Graham M. Schweig is a scholar of comparative religion who focuses on the religions of India. He is a specialist in love mysticism and bhakti traditions. Schweig did his graduate studies at Harvard University and the University of Chicago, and received his doctorate in Comparative Religion from Harvard. Schweig has taught at Duke University and University of North Carolina, and was Visiting Associate Professor of Sanskrit at the University of Virginia. He is currently Associate Professor of Philosophy and Religious Studies and Director of the Indic Studies Program at Christopher Newport University, on the Virginia peninsula. He has contributed numerous pieces to encyclopaedia volumes, journals, and books. His book, Dance of Divine Love: India’s Classic Sacred Love Story, was published by Princeton University Press (2005), and more recently, Bhagavad Gita: The Beloved Lord’s Secret Love Song, was published by HarperOne/Harper Collins Publishers (2007). He has several more books coming out with Princeton University, HarperOne, and Columbia University Presses.

Related: Bhakti, Hindu Theology

Mystical Traditions in Comparative Perspective: Session Two - Buddhist Meditation

Dr Sarah Shaw
5 Feb 2010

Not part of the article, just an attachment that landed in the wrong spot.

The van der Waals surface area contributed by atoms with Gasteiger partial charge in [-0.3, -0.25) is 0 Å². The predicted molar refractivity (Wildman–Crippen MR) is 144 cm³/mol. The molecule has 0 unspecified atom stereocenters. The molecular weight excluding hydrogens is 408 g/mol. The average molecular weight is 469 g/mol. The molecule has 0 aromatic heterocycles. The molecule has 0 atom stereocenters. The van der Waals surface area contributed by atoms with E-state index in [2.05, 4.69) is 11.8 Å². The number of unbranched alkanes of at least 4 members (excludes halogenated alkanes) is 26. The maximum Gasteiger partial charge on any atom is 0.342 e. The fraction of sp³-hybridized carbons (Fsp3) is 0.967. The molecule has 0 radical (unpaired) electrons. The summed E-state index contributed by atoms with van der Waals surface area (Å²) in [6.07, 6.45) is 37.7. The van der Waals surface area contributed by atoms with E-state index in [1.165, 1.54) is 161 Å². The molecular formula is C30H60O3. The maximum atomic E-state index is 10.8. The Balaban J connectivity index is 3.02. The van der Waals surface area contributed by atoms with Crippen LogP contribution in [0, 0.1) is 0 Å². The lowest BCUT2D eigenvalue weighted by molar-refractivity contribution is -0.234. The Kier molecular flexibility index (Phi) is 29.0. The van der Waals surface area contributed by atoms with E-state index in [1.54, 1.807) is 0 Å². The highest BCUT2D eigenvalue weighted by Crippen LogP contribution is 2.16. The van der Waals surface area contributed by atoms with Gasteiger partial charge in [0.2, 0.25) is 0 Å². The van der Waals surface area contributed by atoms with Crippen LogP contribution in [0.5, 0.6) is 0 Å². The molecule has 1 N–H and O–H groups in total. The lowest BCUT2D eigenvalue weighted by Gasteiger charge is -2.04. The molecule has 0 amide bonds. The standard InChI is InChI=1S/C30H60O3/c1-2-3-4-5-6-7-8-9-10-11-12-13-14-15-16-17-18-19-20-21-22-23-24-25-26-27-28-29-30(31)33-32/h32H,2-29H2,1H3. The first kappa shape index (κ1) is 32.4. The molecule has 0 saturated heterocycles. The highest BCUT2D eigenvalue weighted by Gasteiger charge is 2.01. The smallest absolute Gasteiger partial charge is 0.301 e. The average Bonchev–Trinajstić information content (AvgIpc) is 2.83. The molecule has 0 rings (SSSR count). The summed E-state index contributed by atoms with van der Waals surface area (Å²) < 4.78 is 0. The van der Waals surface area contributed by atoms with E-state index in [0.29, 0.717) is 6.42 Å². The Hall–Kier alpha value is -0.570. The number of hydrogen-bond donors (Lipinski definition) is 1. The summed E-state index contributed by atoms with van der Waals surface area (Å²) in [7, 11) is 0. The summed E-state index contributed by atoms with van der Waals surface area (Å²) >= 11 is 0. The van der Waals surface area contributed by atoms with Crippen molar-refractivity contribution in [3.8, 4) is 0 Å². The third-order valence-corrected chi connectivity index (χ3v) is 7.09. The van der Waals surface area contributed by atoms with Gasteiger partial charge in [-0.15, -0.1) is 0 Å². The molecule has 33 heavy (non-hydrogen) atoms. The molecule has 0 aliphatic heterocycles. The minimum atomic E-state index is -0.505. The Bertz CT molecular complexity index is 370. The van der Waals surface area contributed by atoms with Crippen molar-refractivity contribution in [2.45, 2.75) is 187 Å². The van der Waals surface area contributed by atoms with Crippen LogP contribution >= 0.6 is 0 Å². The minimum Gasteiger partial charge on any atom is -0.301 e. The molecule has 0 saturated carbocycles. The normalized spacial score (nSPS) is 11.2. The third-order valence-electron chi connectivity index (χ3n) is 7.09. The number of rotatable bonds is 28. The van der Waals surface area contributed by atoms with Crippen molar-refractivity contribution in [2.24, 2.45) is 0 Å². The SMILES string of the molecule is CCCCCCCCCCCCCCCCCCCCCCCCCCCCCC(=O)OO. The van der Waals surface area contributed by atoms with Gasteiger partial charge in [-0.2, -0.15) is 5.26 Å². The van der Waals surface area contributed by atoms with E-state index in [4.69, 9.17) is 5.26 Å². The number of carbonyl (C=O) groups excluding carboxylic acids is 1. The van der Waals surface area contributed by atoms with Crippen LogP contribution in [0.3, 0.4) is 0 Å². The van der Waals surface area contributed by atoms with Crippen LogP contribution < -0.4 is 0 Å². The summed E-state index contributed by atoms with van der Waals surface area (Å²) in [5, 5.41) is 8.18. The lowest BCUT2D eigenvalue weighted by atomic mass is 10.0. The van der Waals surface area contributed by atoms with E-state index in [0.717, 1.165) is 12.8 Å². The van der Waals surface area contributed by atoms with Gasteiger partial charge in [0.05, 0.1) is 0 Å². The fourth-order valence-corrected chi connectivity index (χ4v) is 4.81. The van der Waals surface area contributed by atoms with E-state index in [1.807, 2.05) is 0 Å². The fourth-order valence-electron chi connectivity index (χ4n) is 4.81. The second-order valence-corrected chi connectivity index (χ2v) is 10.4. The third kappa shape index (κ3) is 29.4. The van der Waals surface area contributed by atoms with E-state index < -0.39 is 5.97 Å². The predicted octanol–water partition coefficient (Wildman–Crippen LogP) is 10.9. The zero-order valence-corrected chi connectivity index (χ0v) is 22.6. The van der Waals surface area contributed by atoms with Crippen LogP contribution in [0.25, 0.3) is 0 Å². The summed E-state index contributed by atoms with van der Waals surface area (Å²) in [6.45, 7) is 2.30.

Mysticism is a term that has fallen out of use in recent years, partly due to the critique of essentialism in the history of religions, partly due to the recognition that mysticism is particular to tradition and culture and partly due to the orientation to understand religion in terms of a politics of culture that sees religion purely in constructivist terms. The abstraction "mysticism" is a problematic category that has been developed from Christian mystical theology (in contrast to dogmatic or natural theology). Viewing other religions through the lens of "mysticism", particularly the religions of India and China, has tended to give a distorted picture to the West, underlined by Radhakrishnan's claim, among others, that the east is "spiritual" while the west is "material". Of course, the historical reality of religious traditions is much more complex than this. Nevertheless, religious traditions are interested in, and develop, keen senses of inwardness that lay stress upon a direct understanding or experience of transcendence. While acknowledging the problematic nature of the category "mysticism" this series of seminars intends to explore the mystical traditions of specific religions in dialogue with Hinduism. The series is seen as an exercise in comparative theology. Short lectures on the mystical traditions would be followed by a response from a Hindu perspective and general discussion.